The contributions women have made to the American military over the course of this nation’s history are undeniably substantial. Despite being largely overlooked and often marginalized, innumerable examples exist of female military members demonstrating the same patriotic bravery and dedication to service as their male counterparts. It was Margaret Corbin, who defended Fort Washington with a Cannon after her husband John was killed. As the fort fell to the British, Corbin was severely wounded when sustaining musket shots to her chest, arms and jaws. Although she survived the battle, these injuries would ultimately cost Margaret Corbin her life. In 1779, congress made Margaret Corbin the first woman in the history of the United States to receive a military pension. Serving as nurses, cooks, and laundresses, later as telephone operators and radio electricians, women were instrumental to military causes from the revolutionary war through World War II. Recognizing these contributions, congress opened up all occupational military specialty positions to women, with the singular exception being combatants. In 1994, women were officially prohibited by the pentagon from participating in combat.
Momentum has been building for many years to allow capable, qualified, female service members to serve as combatants. In 2012, occupational inequities and disturbing rates of sexual assault among female service member prompted the pentagon to open up 14,000 positions that had formerly been male-only. In keeping with this progression, the pentagon announced the rollback of the ban on women in combat. At the time, Defense Secretary, Leon Panetta said, “The Department’s goal in rescinding the rule is to ensure that the mission is met with the best-qualified and most capable people, regardless of gender.” Although the repeal is not slated to take effect until January, 2016, the recent announcement of Ranger School being opened by the Army to women punctuated the bans lift.
Ranger School is the exhaustive, pre-requisite to serving as an Army Ranger. Physical and emotionally punishing, the school calls for three weeks of intense physical training, three weeks of military training in the mountains of Dahlonega, Georgia, where applicants battle fatigue, sleep deprivation and rugged terrain. The final phase of Ranger School involves boat operations and jungle combat in the swamplands of Camp Rudder, Florida. While females had previously served in the Army Rangers as cultural advisors, the inclusion into Ranger School represents a giant step for the military in achieving across the board equality. Women will not be able to graduate into the Army Rangers from training school for another 15 months, but successfully completing the course entitles the cadet to receive the coveted “Ranger tab.” This enables greater ability for promotion as well as fostering essential military skills such as leadership and discipline.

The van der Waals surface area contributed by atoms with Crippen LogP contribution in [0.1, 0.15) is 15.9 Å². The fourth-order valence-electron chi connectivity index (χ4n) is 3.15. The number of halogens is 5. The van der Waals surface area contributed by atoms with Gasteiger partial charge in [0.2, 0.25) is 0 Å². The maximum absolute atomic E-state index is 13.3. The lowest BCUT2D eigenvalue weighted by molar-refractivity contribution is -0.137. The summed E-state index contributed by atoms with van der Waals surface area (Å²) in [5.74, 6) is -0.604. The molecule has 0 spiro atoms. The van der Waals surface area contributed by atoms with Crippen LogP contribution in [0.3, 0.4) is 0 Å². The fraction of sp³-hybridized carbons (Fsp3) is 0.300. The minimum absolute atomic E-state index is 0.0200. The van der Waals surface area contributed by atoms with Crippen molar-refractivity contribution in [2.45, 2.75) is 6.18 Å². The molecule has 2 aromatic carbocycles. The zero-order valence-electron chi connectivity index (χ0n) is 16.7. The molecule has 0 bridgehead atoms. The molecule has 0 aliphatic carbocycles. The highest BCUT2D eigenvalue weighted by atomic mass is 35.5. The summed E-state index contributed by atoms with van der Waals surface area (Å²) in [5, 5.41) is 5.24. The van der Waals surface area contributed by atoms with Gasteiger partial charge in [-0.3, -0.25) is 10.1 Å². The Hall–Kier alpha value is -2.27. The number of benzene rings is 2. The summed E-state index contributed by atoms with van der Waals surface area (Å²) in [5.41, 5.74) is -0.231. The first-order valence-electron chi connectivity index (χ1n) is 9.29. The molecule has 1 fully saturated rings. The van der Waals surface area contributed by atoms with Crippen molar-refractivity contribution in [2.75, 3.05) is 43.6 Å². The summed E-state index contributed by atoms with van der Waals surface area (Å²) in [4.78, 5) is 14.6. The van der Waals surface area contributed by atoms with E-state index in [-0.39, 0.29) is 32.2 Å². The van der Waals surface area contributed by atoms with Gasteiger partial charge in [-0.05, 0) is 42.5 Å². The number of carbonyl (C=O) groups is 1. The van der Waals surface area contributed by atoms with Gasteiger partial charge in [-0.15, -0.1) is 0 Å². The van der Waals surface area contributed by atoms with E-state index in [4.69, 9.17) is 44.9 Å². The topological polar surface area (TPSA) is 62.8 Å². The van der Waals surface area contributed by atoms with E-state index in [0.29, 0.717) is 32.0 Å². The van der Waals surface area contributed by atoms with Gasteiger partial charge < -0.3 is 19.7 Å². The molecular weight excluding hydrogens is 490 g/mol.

Interested female applicants for 2015 must have all application materials completed and submitted by December 1st. Pregnancy negates eligibility and all applicants will be subject to a pregnancy screen. In response to those who disagree with the opening of Ranger School, Rep Loretta Sanchez had this to say “Not every woman makes a good soldier, but not every man, makes a good soldier. So women will compete”, we’re not asking that standards be lowered. We’re saying that if they can be effective and they can be a good soldier or a good marine in that particular operation, then give them a shot.
Public opinion on women in combat has been unsurprisingly mixed along liberal-conservative lines. A 2013 poll conducted by Gallup found that respondents heavily favored the measure, with 74 percent saying they would vote for female combatants and only 20 percent saying they would vote against it. A YouGov poll from earlier in the year found that that 53 percent of respondents aged 29 and below favor female combatants, conversely, less than 35 percent of Americans above the age of 65 support the measure.
The two most cited arguments opposing women in combat roles are that by being on the battlefield they will jeopardize the safety of other American soldiers as a result of their inability to meet minimum ability standards; and that they will disrupt the cohesiveness of a unit because of potential increases in sexual assault, which will also cause unwanted distractions.
These arguments seem to be erroneous. Firstly, physical fitness requirements exist that must be met before and during basic training. Women are still going to be held accountable for meeting the physical requirements. Secondly, this country was founded as a meritocracy, to deny qualified candidates would be, simply put, Un-American. This issue at its core is no fundamentally different than the integration of professional sports along racial lines. Progressiveness is the defining element that separates America from the rest of the world.